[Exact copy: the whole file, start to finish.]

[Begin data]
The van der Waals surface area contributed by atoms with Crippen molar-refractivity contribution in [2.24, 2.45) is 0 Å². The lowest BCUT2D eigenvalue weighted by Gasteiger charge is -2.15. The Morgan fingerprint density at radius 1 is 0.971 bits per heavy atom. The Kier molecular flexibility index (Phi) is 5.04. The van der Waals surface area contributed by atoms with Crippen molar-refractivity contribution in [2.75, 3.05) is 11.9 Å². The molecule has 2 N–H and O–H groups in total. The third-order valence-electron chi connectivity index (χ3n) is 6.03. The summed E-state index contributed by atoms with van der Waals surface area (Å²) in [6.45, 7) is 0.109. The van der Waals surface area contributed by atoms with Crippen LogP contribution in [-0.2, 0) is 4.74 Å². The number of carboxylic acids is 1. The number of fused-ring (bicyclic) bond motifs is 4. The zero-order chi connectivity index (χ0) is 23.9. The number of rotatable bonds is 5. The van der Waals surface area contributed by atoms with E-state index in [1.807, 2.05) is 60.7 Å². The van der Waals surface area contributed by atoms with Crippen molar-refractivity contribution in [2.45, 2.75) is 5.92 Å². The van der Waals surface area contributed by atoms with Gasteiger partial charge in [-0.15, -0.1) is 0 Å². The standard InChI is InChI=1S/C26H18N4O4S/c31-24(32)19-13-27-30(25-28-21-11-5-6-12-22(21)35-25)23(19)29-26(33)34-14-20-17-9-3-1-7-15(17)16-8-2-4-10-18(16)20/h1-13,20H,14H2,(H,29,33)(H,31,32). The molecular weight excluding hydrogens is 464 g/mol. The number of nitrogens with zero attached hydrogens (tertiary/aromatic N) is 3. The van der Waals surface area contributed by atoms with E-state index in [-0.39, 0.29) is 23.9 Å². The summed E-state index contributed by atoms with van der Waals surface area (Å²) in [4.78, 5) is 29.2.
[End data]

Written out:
The van der Waals surface area contributed by atoms with Crippen molar-refractivity contribution in [2.24, 2.45) is 0 Å². The lowest BCUT2D eigenvalue weighted by Gasteiger charge is -2.15. The Morgan fingerprint density at radius 1 is 0.971 bits per heavy atom. The Kier molecular flexibility index (Phi) is 5.04. The van der Waals surface area contributed by atoms with Crippen molar-refractivity contribution in [2.75, 3.05) is 11.9 Å². The molecule has 2 N–H and O–H groups in total. The third-order valence-electron chi connectivity index (χ3n) is 6.03. The summed E-state index contributed by atoms with van der Waals surface area (Å²) in [6.45, 7) is 0.109. The van der Waals surface area contributed by atoms with Crippen LogP contribution in [-0.2, 0) is 4.74 Å². The number of carboxylic acids is 1. The number of fused-ring (bicyclic) bond motifs is 4. The zero-order chi connectivity index (χ0) is 23.9. The number of rotatable bonds is 5. The van der Waals surface area contributed by atoms with E-state index in [1.807, 2.05) is 60.7 Å². The van der Waals surface area contributed by atoms with Crippen molar-refractivity contribution in [2.45, 2.75) is 5.92 Å². The van der Waals surface area contributed by atoms with Gasteiger partial charge in [-0.15, -0.1) is 0 Å². The standard InChI is InChI=1S/C26H18N4O4S/c31-24(32)19-13-27-30(25-28-21-11-5-6-12-22(21)35-25)23(19)29-26(33)34-14-20-17-9-3-1-7-15(17)16-8-2-4-10-18(16)20/h1-13,20H,14H2,(H,29,33)(H,31,32). The molecular weight excluding hydrogens is 464 g/mol. The number of nitrogens with zero attached hydrogens (tertiary/aromatic N) is 3. The van der Waals surface area contributed by atoms with E-state index in [-0.39, 0.29) is 23.9 Å². The summed E-state index contributed by atoms with van der Waals surface area (Å²) in [4.78, 5) is 29.2.